Tables on the Tiber. Consumer’s Guide to Roman Restaurants.

Dublin Core


Tables on the Tiber. Consumer’s Guide to Roman Restaurants.


Jean Campbell Harris


Frascati: [self published?]



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Brief Notes on Book

54 hand-drawn maps in text.


Since my junior year abroad in Rome, I have collected books about Rome and especially Americans in Rome -- many wonderful titles and many awful ones, ranging from artist’s and fine press books to comics and cookbooks. My favorites are those that I associate with personal experiences of the city, among them of course happy restaurant meals. A sojourn at the American Academy in 1977-1978 afforded many such pleasures, and soon afterwards I discovered this oddball restaurant guide for Americans, apparently self-published twenty-odd years before my fellowship year. It’s a perfect period piece.

I know nothing about the author except that she is neither the similarly named Baroness Trumpington nor the notorious Lady Jeanne Campbell. The introduction implies that she was somehow associated with the American Academy. Fully fifty four restaurants are profiled in some detail and each is provided with a (not entirely reliable) locator map. (By my count only three are still in business today.) Some of the additional information is still highly useful, everything from the structure of the classic Italian meal to how to hail a waiter. But totally miscellaneous information also abounds, for example, that, although even in 1960 Italians tended to be more formal than Americans at table, the way in which restaurants were graded socially meant that in some contexts, “Don’t be shocked if the men remove their jackets... in the trattorias this is standard hot-weather procedure.” Some things Roman never change, like the summer swelter.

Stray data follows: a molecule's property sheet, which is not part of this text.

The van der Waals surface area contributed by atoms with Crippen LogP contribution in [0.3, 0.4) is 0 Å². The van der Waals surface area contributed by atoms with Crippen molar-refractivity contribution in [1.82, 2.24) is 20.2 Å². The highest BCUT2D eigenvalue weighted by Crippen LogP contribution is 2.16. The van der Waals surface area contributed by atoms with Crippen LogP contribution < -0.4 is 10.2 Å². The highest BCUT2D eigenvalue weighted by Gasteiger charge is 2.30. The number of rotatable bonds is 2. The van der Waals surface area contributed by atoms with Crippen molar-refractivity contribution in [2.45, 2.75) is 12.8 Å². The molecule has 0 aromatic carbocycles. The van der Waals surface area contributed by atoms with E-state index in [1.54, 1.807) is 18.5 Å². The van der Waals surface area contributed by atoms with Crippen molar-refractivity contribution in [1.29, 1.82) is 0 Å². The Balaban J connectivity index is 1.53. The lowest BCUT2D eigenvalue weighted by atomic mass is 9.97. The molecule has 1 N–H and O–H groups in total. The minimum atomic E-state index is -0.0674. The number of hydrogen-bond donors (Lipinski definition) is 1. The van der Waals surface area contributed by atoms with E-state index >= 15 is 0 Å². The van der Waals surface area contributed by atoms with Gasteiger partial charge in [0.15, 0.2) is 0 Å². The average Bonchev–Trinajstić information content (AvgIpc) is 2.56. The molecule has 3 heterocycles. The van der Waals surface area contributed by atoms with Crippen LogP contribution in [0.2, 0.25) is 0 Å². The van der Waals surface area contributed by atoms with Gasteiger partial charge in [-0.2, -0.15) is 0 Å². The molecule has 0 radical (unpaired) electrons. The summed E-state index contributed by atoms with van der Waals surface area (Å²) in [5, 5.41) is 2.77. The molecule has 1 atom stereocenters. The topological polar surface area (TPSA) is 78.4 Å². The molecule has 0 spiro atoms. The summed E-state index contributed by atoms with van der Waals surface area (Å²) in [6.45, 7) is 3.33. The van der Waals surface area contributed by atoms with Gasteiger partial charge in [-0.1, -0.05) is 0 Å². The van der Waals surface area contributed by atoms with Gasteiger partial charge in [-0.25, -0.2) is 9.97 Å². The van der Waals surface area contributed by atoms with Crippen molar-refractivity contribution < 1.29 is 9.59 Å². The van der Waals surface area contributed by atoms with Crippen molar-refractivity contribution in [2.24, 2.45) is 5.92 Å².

Paul F. Gehl




Jean Campbell Harris, “Tables on the Tiber. Consumer’s Guide to Roman Restaurants.,” Caxton Club Exhibits, accessed May 18, 2024,